The federal government has rejected the idea of a powerful federal anti-corruption commission over concerns about the rights of Commonwealth employees and contractors, but is running out of time and space to respond to mounting pressure for integrity reform with its own proposal.
Some breaking news as we hit our deadline for The Juice today: the government is now in minority in the House of Representatives, following the announcement that the Member for Chisholm, Julia Banks, has quit the Liberal Party and will sit as an independent.
Attorney-general Christian Porter ruled out government support for the corruption watchdog proposed yesterday by the Member for Indi, Cathy McGowan – or any other that is “commensurate or similar” to it – because it would subject too many people working in the public sector to “the most serious applications of coercive power” over minor matters and violate their rights to due process.
Porter also said it was “no secret” that ministers had been working on an alternative integrity reform package for about six months, but in the meantime support for a new anti-corruption body was continuing to spread, while Cabinet was mostly preoccupied with other events.
The chorus of support has grown considerably outside the parliament boosted by an increasingly coordinated media campaign, backed up in particular by eminent members of the legal profession. Most recently, 34 former judges sent an open letter to the Prime Minister, who dismissed the snowballing campaign as a “fringe issue” in question time yesterday.
“Existing federal integrity agencies lack the necessary jurisdiction, powers and know-how to investigate properly the impartiality and bona-fides of decisions made by, and conduct of, the federal government and public sector,” they argued.
Investigative journalists have lent support, publishing more claims that the existing watchdog, the Australian Commission for Law Enforcement Integrity, has been straining under pressure with limited resources and often fails to take strong action against corruption, even within its limited remit. That prompted a statement today from the Australian Border Force about the ongoing efforts to combat corruption in its ranks, but meanwhile, ACLEI has a further 1000 public servants under its watch, following the creation of the Department of Home Affairs.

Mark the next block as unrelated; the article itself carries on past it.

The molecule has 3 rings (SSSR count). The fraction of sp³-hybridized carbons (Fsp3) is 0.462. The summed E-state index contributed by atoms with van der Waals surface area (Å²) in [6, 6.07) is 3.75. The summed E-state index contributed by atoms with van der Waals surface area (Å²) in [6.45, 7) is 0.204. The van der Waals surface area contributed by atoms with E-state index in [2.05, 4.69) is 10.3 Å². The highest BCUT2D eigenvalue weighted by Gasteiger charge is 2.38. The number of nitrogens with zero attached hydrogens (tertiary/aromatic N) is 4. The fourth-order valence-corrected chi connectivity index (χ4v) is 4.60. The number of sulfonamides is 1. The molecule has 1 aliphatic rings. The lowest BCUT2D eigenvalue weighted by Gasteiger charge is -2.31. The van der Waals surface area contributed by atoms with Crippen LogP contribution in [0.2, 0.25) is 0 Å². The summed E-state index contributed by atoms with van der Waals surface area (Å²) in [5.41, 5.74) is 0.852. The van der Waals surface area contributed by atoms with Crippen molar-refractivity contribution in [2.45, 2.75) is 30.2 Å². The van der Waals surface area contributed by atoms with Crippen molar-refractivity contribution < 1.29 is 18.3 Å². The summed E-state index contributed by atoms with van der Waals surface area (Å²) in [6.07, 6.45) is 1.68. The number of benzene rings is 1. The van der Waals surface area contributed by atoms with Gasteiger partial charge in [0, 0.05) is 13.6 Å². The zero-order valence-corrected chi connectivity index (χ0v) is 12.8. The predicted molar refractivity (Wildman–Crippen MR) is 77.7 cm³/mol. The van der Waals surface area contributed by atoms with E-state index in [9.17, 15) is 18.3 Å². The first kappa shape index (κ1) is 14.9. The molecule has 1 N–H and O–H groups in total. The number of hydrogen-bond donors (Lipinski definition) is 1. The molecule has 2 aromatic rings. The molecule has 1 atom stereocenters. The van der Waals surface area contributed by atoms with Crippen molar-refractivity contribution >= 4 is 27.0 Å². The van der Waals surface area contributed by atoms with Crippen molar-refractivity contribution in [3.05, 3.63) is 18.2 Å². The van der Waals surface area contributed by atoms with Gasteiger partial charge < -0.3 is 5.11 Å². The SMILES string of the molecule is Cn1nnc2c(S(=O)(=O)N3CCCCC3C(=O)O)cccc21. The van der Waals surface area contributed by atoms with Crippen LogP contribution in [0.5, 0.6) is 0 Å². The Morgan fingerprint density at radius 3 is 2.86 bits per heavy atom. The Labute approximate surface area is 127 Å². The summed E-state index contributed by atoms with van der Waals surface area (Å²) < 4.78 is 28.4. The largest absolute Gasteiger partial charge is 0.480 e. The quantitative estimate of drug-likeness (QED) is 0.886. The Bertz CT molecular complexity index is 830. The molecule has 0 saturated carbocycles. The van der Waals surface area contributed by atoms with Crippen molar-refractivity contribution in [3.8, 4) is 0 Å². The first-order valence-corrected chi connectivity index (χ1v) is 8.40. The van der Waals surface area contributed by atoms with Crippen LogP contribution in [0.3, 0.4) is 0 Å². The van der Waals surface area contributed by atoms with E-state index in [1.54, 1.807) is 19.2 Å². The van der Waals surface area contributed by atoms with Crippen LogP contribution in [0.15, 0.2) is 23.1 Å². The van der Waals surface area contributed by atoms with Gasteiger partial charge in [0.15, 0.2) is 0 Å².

A leadership switch, former Prime Minister Malcolm Turnbull’s resignation and the resulting by-election had already left the government hanging by a thread in the House of Representatives with only the Speaker’s casting vote; now the resignation of Banks leaves the Coalition exposed with McGowan’s bill in play. These distractions have also presumably slowed progress towards a different proposal from the government for a watchdog on a tighter leash.
Even before today’s surprising turn of events, the government’s ability to wrest back control of the debate and counter the proposal with its own alternative was looking shaky. It could not stop the House endorsing the Senate’s previous call for the government to establish a new anti-corruption commission, not necessarily McGowan’s specific model. Backbencher Llew O’Brien had already said he might cross the floor if “the appropriate legislation” was up for debate, and hinted that some other government MPs felt the same way.
After meeting Porter to discuss his concerns, O’Brien suggested the front bench should have been more open about these plans within the party, while Shadow Attorney-General Mark Dreyfus questioned why the government had not revealed its own ideas for integrity reform.
While claiming no offence was intended, Porter aimed to present McGowan’s National Integrity Commission as a poorly designed proposal typical of legislation drafted without the support of the public service. However, it was developed in close consultation with some of the nation’s leading academic experts in public sector integrity, who ensured McGowan was well appraised of the issues Porter has now raised.
“Any public servant, or indeed contractor with the public service, who did anything that, it could be argued, impaired confidence in the administration of the Commonwealth, would prima facie have committed a standard of corruption, so long as it was also a very minor civil offence or something that could attach some form of disciplinary proceedings to it, which could be as low as an administrative irregularity,” Porter said yesterday.
“Now the application of that sort of very low definition of corruption across the entire public sector, including public sector journalists, and based on that trigger definition, applying the most extreme coercive powers that exist anywhere in Australia, on the lowest conceivable definition of corruption, we consider is an utterly unworkable model.”
Among the cross-bench, unpredictable Queenslander Bob Katter is perhaps an ally for Porter, having said yes to a federal integrity commission in general, but expressing extreme concerns that it “could have disastrous implications toward innocent people if steps are not taken to protect them” from personal vendettas.
Fairness, due process and safeguards are obviously legitimate concerns, and have been addressed in slightly different ways at state and territory level over and again, with most parliaments accepting the need for strong royal-commission-like powers, tempered by oversight by a parliamentary committee as well as restrictions on the use of public hearings and reports, where reputations might be unfairly damaged.
According to Griffith University professor AJ Brown, one of the key researchers who worked with McGowan, the commission’s working definition of corrupt conduct “could be clarified fairly easily” and if the government has a better idea to help with that, “then it should put it on the table”, he told Fairfax reporter David Crowe.